In an effort to help developing countries strengthen their collection, management and utilization of education data, high-level representatives from the private sector, international organizations, developing country governments and other partners came together at the Global Partnership for Education (GPE) Financing Conference in Dakar, Senegal, to launch a major new initiative called the Education Data Solutions Roundtable.
The initiative aims to improve developing countries’ capacity to gather accurate, comprehensive and timely data, which is essential to understand where improvements are needed in education systems and where progress is being made.
Chief Executive Officer, Global Partnership for Education, Alice Albright said more and better data are essential to building effective and resilient education systems that deliver quality schooling at scale.
The data challenge is one of our most pressing priorities. Without the right information about the performance of their education systems.
“The data challenge is one of our most pressing priorities. Without the right information about the performance of their education systems, including data about the number of children in school and their learning progress, governments are essentially flying blind. That is why most of our grants fund country-level data improvements,” he added.
The new public-private initiative recognizes that the business community, in partnership with other stakeholders in development, can offer innovative solutions, creative thinking and new technology that will drive improvements at community, regional, national and ultimately global levels. The initiative is part of the Global Partnership for Education’s knowledge and exchange work.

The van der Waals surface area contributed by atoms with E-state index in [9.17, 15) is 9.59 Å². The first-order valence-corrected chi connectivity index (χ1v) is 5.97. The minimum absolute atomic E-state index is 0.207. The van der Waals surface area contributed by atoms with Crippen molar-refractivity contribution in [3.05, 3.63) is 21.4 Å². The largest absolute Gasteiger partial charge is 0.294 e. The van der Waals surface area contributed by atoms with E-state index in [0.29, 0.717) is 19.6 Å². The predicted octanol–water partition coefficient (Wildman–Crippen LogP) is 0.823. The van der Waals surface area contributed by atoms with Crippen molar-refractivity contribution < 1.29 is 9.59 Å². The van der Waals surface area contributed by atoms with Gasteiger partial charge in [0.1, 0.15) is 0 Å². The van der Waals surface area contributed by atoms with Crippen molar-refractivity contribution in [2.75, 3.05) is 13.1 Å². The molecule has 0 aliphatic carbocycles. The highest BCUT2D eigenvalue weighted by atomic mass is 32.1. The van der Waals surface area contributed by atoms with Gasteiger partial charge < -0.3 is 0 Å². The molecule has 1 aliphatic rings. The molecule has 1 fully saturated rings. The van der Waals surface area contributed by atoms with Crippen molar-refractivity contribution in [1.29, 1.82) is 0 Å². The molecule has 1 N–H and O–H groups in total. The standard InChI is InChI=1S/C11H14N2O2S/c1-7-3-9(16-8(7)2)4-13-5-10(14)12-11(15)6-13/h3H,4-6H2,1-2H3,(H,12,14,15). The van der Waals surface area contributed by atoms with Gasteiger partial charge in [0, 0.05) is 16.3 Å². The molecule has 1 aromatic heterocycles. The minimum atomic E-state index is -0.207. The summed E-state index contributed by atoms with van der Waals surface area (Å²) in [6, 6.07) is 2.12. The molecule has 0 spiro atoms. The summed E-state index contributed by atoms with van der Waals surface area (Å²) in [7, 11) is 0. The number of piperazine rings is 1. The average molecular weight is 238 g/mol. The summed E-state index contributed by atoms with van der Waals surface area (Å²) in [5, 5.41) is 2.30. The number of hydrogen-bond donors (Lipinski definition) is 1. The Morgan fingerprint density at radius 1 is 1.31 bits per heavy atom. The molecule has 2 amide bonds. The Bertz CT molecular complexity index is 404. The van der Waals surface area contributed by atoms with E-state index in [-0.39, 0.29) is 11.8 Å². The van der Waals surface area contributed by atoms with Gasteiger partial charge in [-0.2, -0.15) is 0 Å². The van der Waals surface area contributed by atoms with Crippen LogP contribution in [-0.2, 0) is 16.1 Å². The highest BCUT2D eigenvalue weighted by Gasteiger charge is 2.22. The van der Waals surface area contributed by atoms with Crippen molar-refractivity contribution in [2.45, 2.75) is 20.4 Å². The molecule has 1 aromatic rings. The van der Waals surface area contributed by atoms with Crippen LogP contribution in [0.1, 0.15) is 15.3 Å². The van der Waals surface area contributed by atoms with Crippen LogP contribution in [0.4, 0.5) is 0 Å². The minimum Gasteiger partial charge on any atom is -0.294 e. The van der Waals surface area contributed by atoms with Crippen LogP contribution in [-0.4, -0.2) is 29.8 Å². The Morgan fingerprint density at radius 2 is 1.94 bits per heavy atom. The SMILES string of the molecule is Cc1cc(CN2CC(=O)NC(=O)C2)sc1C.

UNESCO’s Institute for Statistics (UIS) is a central partner in the initiative. It serves as the statistical office of UNESCO and the primary UN repository for cross-nationally comparable statistics on education covering more than 200 countries and territories.
“The experience of the past two decades has confirmed that data, especially learning assessment data, is fundamental to effectively monitor the targets as a first step towards achieving SDG4,” said Qian Tang, Assistant Director General for Education of UNESCO.
The Global Partnership for Education’s developing country partners are increasingly making good strides in collecting and reporting education data. Forty-three percent met GPE’s data reporting benchmark in 2016, up from 30 percent in 2015. But critical gaps remain as nearly one-third of GPE partner countries lack large-scale learning assessment systems.
The Education Data Solutions Roundtable will include between 15 and 20 members and will operate for 12 to 18 months as an advisory body to GPE on education data.